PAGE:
Since in this case the alleged wrongdoers are not in control of the corporation, the plaintiff must in his complaint allege other facts which justify the intervention of a court of equity in the administration of corporate officers where in the first instance, at least, discretion is vested in the receiver. We have held that where the receiver is himself one of the alleged wrongdoers a stockholder may bring an action in equity to remedy the wrong. ( Brinckerhoff v. Bostwick, 88 N.Y. 52.) That is not the case here. The complaint in this case alleges that the plaintiff has requested the receiver to maintain an action to redress the injuries alleged in the complaint; but the receiver has declined to institute such an action. The plaintiff bases his claim to equitable relief upon that refusal and he must show that the refusal constitutes a wrong to the stockholders causing "irremediable injury" to them.
Failure by a corporation or its receiver to bring suit against persons who have wrongfully caused damage to the corporation will, it is plain, injure the corporation and its stockholders, to the extent that by such suit damages might have been collected from the wrongdoers. Even so, a refusal to bring such a suit constitutes no wrong to the stockholders of the corporation if the refusal is based upon the honest exercise of a discretion vested in those who control the corporation. A court of equity may interfere, however, in cases where there is no "unprejudiced exercise of judgment." ( United Copper Securities Co. v. Amalgamated Copper Co., supra.) Here the complaint alleges facts which if true show that the refusal is not due to an "unprejudiced exercise of judgment," but on the contrary that the receiver is a clerk in the office of the attorneys for the defendants and that his primary interest is to prevent the corporation from redressing the wrongs committed by the clients of his employer.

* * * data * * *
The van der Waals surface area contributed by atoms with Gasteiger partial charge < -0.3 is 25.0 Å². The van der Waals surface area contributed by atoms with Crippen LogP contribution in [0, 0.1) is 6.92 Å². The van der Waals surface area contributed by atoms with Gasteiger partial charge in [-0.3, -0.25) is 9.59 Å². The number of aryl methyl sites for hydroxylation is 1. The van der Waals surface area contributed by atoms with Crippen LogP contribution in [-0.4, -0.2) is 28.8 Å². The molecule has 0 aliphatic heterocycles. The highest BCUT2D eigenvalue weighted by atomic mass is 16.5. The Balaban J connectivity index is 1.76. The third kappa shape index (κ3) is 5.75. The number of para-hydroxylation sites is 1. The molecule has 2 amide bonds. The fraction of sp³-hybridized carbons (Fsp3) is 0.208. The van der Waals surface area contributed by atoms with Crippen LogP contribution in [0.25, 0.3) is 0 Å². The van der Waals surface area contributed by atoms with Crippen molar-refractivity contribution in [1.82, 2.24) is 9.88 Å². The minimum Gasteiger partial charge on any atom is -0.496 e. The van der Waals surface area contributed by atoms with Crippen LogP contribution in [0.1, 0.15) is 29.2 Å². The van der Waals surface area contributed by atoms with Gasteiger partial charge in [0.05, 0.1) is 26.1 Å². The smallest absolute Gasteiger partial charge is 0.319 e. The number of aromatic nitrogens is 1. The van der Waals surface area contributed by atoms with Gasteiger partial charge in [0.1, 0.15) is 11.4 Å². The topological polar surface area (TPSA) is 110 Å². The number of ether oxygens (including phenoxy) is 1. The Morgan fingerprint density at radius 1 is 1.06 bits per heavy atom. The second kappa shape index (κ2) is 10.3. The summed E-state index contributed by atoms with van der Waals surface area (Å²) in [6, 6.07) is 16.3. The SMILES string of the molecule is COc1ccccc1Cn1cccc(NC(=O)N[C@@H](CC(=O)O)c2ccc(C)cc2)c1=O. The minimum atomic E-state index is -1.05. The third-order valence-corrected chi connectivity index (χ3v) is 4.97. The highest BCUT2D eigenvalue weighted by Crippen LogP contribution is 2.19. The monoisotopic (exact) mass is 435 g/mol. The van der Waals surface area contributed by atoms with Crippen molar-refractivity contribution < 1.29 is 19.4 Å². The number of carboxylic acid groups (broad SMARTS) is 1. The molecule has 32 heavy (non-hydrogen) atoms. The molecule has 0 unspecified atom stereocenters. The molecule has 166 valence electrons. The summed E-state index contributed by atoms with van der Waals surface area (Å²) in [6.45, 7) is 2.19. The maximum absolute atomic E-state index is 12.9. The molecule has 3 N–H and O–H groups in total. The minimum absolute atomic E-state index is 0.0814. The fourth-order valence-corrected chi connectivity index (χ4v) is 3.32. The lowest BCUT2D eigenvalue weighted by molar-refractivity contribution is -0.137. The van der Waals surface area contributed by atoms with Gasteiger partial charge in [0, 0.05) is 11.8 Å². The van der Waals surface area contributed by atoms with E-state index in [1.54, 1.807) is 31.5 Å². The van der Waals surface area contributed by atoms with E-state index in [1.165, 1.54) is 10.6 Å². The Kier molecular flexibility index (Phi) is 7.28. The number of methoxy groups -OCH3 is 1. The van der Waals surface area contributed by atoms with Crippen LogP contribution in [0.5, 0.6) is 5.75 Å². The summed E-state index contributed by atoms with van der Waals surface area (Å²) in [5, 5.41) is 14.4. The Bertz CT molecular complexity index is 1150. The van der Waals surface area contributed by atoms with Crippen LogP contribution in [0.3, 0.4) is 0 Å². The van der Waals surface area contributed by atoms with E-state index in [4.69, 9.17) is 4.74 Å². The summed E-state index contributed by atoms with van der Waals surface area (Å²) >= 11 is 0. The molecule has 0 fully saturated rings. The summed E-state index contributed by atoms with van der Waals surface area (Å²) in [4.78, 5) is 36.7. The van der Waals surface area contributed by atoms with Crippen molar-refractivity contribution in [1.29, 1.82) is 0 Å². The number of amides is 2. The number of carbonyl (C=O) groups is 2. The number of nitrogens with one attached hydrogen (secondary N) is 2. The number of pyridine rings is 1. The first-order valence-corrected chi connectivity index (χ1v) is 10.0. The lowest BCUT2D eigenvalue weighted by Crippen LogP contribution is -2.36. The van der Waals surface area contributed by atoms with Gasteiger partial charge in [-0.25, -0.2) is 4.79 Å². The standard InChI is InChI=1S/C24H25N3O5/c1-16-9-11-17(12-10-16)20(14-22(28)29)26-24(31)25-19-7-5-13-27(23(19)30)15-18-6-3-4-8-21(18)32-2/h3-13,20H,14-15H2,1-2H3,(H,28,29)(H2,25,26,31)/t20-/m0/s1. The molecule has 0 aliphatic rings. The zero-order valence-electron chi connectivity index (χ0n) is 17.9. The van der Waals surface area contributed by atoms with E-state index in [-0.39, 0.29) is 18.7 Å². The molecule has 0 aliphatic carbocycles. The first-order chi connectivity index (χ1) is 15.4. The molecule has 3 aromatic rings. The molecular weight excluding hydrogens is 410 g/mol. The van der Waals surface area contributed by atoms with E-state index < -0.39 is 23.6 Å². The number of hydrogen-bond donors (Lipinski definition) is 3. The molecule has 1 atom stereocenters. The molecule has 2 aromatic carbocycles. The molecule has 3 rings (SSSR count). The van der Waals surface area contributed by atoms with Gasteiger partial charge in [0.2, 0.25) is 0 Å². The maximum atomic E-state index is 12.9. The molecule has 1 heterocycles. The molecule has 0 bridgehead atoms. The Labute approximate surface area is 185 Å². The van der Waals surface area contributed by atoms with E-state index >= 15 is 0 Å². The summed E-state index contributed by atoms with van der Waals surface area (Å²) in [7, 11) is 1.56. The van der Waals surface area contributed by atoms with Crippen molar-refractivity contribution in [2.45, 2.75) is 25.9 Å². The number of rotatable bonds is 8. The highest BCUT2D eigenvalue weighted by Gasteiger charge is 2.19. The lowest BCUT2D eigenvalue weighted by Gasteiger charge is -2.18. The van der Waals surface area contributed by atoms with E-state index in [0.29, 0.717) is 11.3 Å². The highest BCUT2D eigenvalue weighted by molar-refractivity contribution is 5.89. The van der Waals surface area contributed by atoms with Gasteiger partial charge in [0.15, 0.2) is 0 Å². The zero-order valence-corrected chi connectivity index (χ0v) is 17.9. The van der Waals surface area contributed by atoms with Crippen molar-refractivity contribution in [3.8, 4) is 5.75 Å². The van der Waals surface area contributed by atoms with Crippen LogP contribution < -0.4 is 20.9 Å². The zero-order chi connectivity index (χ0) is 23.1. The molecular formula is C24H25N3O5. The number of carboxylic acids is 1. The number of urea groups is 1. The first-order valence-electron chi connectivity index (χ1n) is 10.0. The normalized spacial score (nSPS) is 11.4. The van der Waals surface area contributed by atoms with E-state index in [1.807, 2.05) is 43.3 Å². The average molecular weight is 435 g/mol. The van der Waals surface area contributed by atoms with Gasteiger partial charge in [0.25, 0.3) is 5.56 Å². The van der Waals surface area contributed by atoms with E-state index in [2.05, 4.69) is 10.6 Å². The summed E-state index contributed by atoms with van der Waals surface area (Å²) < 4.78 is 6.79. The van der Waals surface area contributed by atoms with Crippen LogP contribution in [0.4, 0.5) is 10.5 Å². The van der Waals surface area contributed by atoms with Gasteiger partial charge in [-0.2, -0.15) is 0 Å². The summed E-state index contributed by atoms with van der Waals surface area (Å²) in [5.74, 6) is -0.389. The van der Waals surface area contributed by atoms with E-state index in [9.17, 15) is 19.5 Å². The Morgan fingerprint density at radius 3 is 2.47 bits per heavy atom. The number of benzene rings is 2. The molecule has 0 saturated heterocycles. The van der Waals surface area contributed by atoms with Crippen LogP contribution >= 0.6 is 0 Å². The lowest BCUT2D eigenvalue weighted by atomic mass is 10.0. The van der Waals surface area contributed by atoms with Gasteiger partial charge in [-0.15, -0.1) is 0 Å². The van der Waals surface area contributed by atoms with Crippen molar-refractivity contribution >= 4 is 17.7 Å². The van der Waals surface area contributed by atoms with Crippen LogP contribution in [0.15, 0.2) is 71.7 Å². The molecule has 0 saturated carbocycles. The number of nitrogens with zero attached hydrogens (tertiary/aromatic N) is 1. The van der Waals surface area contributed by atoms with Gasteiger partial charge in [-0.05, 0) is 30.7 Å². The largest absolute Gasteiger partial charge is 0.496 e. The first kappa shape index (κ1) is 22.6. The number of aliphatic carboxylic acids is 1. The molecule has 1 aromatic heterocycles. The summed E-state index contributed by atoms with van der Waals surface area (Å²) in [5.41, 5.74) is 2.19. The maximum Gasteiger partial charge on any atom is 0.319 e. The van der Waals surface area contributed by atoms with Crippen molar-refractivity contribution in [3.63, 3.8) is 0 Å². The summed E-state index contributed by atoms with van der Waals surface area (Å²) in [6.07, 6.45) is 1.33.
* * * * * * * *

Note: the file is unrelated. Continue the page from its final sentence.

It is plain that a refusal to bring suit in such circumstances would constitute a wrong to the corporation and its stockholders which calls for action by a court of equity if redress cannot be had through an action at law. The Appellate Division has pointed out that if these allegations are true the court which appointed the receiver should remove him and appoint a new receiver who would bring an action at law. We may assume that the court could remove the receiver or, perhaps, direct the present receiver to bring an action at law if his judgment, though exercised honestly, is improvident. These are matters which concern the administration of the corporate affairs under the supervision and direction of the court, and the court which exercises the powers of supervision might determine that it would be for the best interests of the corporation that the receiver should not be removed or directed to bring suit, but rather that it should permit a stockholder to maintain the action in behalf of the corporation making the receiver a party defendant. (Cf. Isaac v. Marcus, supra.)
The court has given such permission here. The plaintiff in the complaint, served pursuant to that permission, alleges facts which show, prima facie, a wrong against the corporation committed by the persons named as defendants; that the affairs of the corporation are now in the control of the court acting through the receiver; that the receiver has refused to bring an action to redress such wrong, and that the refusal of the receiver is not based upon an unprejudiced exercise of judgment. These allegations bring this case within the principles upon which a stockholder's derivative equitable action is based. The effect of these allegations is not weakened or destroyed because another branch of the court might, if it saw fit, assert powers of control over the affairs of the corporation and overrule the refusal of the receiver to bring suit, but instead has given permission to a stockholder to bring the suit in behalf of the corporation. Choice there lies with the court. The alleged wrongdoers may not dictate how the choice should be exercised.
The judgment of the Appellate Division should be reversed and the order of the Special Term affirmed, with costs in this court and in the Appellate Division.
CRANE, Ch. J., O'BRIEN, HUBBS, LOUGHRAN and FINCH, JJ., concur; RIPPEY, J., taking no part.